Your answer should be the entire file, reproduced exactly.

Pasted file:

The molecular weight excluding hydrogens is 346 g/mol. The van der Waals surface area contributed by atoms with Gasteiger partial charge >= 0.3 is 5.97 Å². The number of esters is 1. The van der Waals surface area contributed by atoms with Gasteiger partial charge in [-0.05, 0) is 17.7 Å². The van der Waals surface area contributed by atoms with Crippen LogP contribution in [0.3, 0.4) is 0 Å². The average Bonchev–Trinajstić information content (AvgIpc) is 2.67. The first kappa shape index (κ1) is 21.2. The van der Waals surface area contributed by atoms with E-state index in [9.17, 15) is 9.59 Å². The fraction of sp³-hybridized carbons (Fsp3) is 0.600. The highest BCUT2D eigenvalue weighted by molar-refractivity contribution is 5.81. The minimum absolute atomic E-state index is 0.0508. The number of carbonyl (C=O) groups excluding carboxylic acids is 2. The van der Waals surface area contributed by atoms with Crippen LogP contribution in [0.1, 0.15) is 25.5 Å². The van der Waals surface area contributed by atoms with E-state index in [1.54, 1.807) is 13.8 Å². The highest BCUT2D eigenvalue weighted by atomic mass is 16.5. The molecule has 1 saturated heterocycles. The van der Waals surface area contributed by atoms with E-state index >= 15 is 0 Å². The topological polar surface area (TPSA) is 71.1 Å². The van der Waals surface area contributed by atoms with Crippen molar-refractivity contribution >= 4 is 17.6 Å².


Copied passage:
The molecular weight excluding hydrogens is 346 g/mol. The van der Waals surface area contributed by atoms with Gasteiger partial charge >= 0.3 is 5.97 Å². The number of esters is 1. The van der Waals surface area contributed by atoms with Gasteiger partial charge in [-0.05, 0) is 17.7 Å². The van der Waals surface area contributed by atoms with Crippen LogP contribution in [0.3, 0.4) is 0 Å². The average Bonchev–Trinajstić information content (AvgIpc) is 2.67. The first kappa shape index (κ1) is 21.2. The van der Waals surface area contributed by atoms with E-state index in [9.17, 15) is 9.59 Å². The fraction of sp³-hybridized carbons (Fsp3) is 0.600. The highest BCUT2D eigenvalue weighted by molar-refractivity contribution is 5.81. The minimum absolute atomic E-state index is 0.0508. The number of carbonyl (C=O) groups excluding carboxylic acids is 2. The van der Waals surface area contributed by atoms with Crippen LogP contribution in [0.1, 0.15) is 25.5 Å². The van der Waals surface area contributed by atoms with E-state index in [1.54, 1.807) is 13.8 Å². The highest BCUT2D eigenvalue weighted by atomic mass is 16.5. The molecule has 1 saturated heterocycles. The van der Waals surface area contributed by atoms with E-state index >= 15 is 0 Å². The topological polar surface area (TPSA) is 71.1 Å². The van der Waals surface area contributed by atoms with Crippen molar-refractivity contribution >= 4 is 17.6 Å².